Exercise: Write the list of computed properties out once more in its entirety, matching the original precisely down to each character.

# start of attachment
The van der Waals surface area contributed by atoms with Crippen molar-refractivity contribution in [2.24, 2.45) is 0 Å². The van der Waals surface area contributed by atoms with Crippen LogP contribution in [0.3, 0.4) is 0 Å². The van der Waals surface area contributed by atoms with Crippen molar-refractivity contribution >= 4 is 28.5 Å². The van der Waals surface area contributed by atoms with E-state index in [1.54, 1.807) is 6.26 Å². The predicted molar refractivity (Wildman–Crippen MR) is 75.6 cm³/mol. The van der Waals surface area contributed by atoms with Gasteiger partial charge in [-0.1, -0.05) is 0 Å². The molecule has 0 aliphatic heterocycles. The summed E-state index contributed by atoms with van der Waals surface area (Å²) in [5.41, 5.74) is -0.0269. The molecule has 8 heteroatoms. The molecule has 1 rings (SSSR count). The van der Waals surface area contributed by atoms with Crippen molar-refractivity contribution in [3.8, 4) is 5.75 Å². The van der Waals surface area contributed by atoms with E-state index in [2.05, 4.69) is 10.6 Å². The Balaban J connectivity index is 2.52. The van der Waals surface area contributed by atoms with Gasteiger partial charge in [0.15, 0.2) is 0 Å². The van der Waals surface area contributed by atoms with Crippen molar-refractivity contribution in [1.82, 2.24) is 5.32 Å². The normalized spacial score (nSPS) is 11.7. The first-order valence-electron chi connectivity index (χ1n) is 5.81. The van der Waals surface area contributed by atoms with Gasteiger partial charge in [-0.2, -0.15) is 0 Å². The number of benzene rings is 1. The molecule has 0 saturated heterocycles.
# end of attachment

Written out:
The van der Waals surface area contributed by atoms with Crippen molar-refractivity contribution in [2.24, 2.45) is 0 Å². The van der Waals surface area contributed by atoms with Crippen LogP contribution in [0.3, 0.4) is 0 Å². The van der Waals surface area contributed by atoms with Crippen molar-refractivity contribution >= 4 is 28.5 Å². The van der Waals surface area contributed by atoms with E-state index in [1.54, 1.807) is 6.26 Å². The predicted molar refractivity (Wildman–Crippen MR) is 75.6 cm³/mol. The van der Waals surface area contributed by atoms with Gasteiger partial charge in [-0.1, -0.05) is 0 Å². The molecule has 0 aliphatic heterocycles. The summed E-state index contributed by atoms with van der Waals surface area (Å²) in [5.41, 5.74) is -0.0269. The molecule has 8 heteroatoms. The molecule has 1 rings (SSSR count). The van der Waals surface area contributed by atoms with Crippen molar-refractivity contribution in [3.8, 4) is 5.75 Å². The van der Waals surface area contributed by atoms with E-state index in [2.05, 4.69) is 10.6 Å². The Balaban J connectivity index is 2.52. The van der Waals surface area contributed by atoms with Gasteiger partial charge in [0.15, 0.2) is 0 Å². The van der Waals surface area contributed by atoms with Crippen molar-refractivity contribution in [1.82, 2.24) is 5.32 Å². The normalized spacial score (nSPS) is 11.7. The first-order valence-electron chi connectivity index (χ1n) is 5.81. The van der Waals surface area contributed by atoms with Gasteiger partial charge in [-0.2, -0.15) is 0 Å². The number of benzene rings is 1. The molecule has 0 saturated heterocycles.